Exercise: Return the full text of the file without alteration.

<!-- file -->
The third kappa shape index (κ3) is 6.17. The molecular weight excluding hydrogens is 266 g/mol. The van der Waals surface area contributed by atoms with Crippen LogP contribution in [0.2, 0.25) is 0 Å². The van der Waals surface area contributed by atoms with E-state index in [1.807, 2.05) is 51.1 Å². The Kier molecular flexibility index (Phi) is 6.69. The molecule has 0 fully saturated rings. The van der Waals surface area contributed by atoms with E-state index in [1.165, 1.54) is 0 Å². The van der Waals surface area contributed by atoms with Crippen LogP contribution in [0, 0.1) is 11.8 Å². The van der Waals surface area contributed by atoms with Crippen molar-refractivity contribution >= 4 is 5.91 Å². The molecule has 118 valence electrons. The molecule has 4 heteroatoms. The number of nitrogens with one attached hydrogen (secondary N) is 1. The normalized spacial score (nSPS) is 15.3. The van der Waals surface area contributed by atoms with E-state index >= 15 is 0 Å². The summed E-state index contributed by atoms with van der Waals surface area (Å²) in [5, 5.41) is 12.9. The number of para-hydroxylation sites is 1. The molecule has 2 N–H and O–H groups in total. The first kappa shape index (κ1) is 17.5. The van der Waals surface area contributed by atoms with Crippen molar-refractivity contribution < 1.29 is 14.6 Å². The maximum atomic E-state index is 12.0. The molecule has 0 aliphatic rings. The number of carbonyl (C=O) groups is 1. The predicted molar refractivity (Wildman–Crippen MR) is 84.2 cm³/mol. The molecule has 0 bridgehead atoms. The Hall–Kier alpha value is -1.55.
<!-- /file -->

The third kappa shape index (κ3) is 6.17. The molecular weight excluding hydrogens is 266 g/mol. The van der Waals surface area contributed by atoms with Crippen LogP contribution in [0.2, 0.25) is 0 Å². The van der Waals surface area contributed by atoms with E-state index in [1.807, 2.05) is 51.1 Å². The Kier molecular flexibility index (Phi) is 6.69. The molecule has 0 fully saturated rings. The van der Waals surface area contributed by atoms with E-state index in [1.165, 1.54) is 0 Å². The van der Waals surface area contributed by atoms with Crippen LogP contribution in [0, 0.1) is 11.8 Å². The van der Waals surface area contributed by atoms with Crippen molar-refractivity contribution >= 4 is 5.91 Å². The molecule has 118 valence electrons. The molecule has 4 heteroatoms. The number of nitrogens with one attached hydrogen (secondary N) is 1. The normalized spacial score (nSPS) is 15.3. The van der Waals surface area contributed by atoms with E-state index >= 15 is 0 Å². The summed E-state index contributed by atoms with van der Waals surface area (Å²) in [5, 5.41) is 12.9. The number of para-hydroxylation sites is 1. The molecule has 2 N–H and O–H groups in total. The first kappa shape index (κ1) is 17.5. The van der Waals surface area contributed by atoms with Crippen molar-refractivity contribution < 1.29 is 14.6 Å². The maximum atomic E-state index is 12.0. The molecule has 0 aliphatic rings. The number of carbonyl (C=O) groups is 1. The predicted molar refractivity (Wildman–Crippen MR) is 84.2 cm³/mol. The molecule has 0 bridgehead atoms. The Hall–Kier alpha value is -1.55.